Caloboletus radicans: The Ultimate Mushroom Guide
About The Caloboletus radicans Mushroom
Caloboletus radicans is a large Bolete that grows low to the ground, often the misshapen caps can be confused with stones or rocks on the ground.
The cap in more mature specimens is often dinted, grooved, or covered in scales, but when you turn the mushroom over you can see the lovely bright yellow pores and bits of red on the stem. When cut in half there is sometimes a red color to the base of the stem and the rest of the flesh slowly turns blue and then shortly after the blue begins to fade.
The pale grey caps are usually dented and misshapen, particularly in more mature specimens. It comes as quite a surprise, therefore, when you look underneath the cap and discover beautiful yellow pores that turn pale to mid-blue if you touch them.
Caloboletus radicans is inedible due to its intense bitterness. A 2012 study on mushroom poisoning in Switzerland by Katharina M. Schenk-Jaeger and colleagues, found Caloboletus radicans to have caused severe gastrointestinal symptoms to those who had consumed it, including recurrent vomiting and bloody diarrhoea.
Other names: Rooting Bolete, Whitish Bolete.
Caloboletus radicans Identification
A pale grey-buff color, the cap reaches between 5 and 20cm. It has a misshapen edge and often cracks from the center as it ages
The pore surface and tubes are pale yellow bruising blue quickly when damaged
Very pale yellow, almost white, turning blue quickly when damaged
The yellow stem can be straight or swollen and between 7 and 14cm tall, and 3 and 5cm wide. There is a fine reticulum (net-like pattern) over the stem surface and sometimes the base is slightly red at the base. Often tapers at the base and with root-like mycelial strands. It has no ring or skirt
Unpleasant, slightly astringent
The Rooting Bolete is mycorrhizal, growing in association with several trees Beech, Oak, Hornbeam, Lime and sometime Rock Rose. It can be found in small groups and individually.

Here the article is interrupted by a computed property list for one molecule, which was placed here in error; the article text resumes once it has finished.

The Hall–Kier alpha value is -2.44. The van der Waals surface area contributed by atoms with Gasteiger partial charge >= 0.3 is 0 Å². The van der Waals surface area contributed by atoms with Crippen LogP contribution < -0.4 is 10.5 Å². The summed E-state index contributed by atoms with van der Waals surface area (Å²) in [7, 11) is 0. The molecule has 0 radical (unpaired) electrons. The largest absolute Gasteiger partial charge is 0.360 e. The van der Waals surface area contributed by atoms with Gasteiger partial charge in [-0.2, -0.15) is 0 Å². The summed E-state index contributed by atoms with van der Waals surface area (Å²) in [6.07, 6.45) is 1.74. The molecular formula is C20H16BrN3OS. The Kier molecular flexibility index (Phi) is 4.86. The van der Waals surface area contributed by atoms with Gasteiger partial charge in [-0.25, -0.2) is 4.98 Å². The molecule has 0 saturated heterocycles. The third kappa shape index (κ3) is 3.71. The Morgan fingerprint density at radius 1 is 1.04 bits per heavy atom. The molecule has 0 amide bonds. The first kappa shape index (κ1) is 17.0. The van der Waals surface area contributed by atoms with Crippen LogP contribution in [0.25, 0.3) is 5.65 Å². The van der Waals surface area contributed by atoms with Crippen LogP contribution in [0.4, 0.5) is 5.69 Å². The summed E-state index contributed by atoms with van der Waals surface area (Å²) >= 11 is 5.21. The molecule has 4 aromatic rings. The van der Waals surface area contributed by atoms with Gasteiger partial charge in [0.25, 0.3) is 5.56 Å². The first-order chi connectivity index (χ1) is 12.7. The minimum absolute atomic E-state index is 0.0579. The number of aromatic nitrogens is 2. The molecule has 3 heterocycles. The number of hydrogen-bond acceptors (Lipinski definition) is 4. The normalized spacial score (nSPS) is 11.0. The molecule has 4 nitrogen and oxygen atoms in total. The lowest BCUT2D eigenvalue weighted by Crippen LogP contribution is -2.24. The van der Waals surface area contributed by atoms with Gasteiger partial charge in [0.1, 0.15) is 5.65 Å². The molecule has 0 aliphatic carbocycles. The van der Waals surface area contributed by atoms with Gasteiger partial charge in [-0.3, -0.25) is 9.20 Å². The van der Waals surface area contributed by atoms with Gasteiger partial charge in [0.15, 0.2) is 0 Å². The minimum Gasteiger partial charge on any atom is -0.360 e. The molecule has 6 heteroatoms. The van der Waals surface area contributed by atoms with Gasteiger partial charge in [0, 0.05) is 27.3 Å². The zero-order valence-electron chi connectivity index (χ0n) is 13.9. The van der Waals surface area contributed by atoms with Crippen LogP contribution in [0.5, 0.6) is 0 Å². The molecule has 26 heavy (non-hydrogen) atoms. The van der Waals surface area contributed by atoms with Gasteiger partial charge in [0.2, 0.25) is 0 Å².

Caloboletus radicans Look-Alikes
Grows in similar habitat and grows to around the same size, it does not turn blue when cut though and has a smell of Iodine in the base of the stem.
Smaller less robust species, it has a more obvious red stem that extends over much of it. The stem of the Bitter Beech Bolete is not woody at the very base.
Has a darker cap and orange flesh in the stem base; it blues instantly when cut.
Has a white cap and orange or red pores when mature; its flesh turns pale blue when cut and then fades back to its original pallid color.
Caloboletus radicans Taxonomy & Etymology
Caloboletus radicans was first named and described scientifically in 1801 by Christiaan Hendrik Persoon, who called it Boletus radicans. In 2014 Italian mycologist Alfredo Vizzini transferred this bolete to the new genus Caloboletus based on new DNA findings; its name then became Caloboletus radicans. Among its synonyms are Boletus radicans Pers., Boletus albidus Roques., and Boletus pachypus Fr.
The generic name Caloletus comes from the Greekcalo- is derived from Greek Calo- meaning pretty, and -bolos meaning 'lump of clay'. The specific epithet radicans means 'rooting', and some but not all fruitbodies display a rooting c
haracteristic, with stout mycelial threads attached to the stem base and extending for some distance into the soil.
Like other boletes found in Britain and Ireland, Caloboletus radicans is an ectomycorrhizal fungus, which means that it forms symbiotic relationships with the root systems of trees. In the case of the Rooting Bolete it has been found to associate mainly with oak trees and less often with beeches.
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